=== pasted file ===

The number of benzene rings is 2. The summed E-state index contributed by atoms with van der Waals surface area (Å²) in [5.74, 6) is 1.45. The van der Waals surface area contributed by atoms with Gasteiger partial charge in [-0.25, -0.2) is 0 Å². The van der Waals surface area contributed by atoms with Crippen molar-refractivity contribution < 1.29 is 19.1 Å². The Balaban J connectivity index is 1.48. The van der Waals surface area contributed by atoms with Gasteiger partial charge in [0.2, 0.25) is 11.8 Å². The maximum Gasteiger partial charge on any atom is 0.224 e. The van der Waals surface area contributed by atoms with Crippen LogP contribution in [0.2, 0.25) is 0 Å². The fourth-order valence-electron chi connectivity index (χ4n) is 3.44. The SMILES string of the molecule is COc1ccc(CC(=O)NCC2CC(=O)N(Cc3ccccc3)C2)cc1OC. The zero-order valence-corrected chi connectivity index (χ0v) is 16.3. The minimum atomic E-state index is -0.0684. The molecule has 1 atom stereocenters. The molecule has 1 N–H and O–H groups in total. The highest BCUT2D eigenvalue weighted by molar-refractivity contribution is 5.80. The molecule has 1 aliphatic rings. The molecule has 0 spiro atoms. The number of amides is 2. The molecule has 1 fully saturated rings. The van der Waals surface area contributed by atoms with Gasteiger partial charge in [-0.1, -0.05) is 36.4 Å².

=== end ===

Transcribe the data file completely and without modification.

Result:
The number of benzene rings is 2. The summed E-state index contributed by atoms with van der Waals surface area (Å²) in [5.74, 6) is 1.45. The van der Waals surface area contributed by atoms with Gasteiger partial charge in [-0.25, -0.2) is 0 Å². The van der Waals surface area contributed by atoms with Crippen molar-refractivity contribution < 1.29 is 19.1 Å². The Balaban J connectivity index is 1.48. The van der Waals surface area contributed by atoms with Gasteiger partial charge in [0.2, 0.25) is 11.8 Å². The maximum Gasteiger partial charge on any atom is 0.224 e. The van der Waals surface area contributed by atoms with Crippen LogP contribution in [0.2, 0.25) is 0 Å². The fourth-order valence-electron chi connectivity index (χ4n) is 3.44. The SMILES string of the molecule is COc1ccc(CC(=O)NCC2CC(=O)N(Cc3ccccc3)C2)cc1OC. The zero-order valence-corrected chi connectivity index (χ0v) is 16.3. The minimum atomic E-state index is -0.0684. The molecule has 1 atom stereocenters. The molecule has 1 N–H and O–H groups in total. The highest BCUT2D eigenvalue weighted by molar-refractivity contribution is 5.80. The molecule has 1 aliphatic rings. The molecule has 0 spiro atoms. The number of amides is 2. The molecule has 1 fully saturated rings. The van der Waals surface area contributed by atoms with Gasteiger partial charge in [-0.1, -0.05) is 36.4 Å².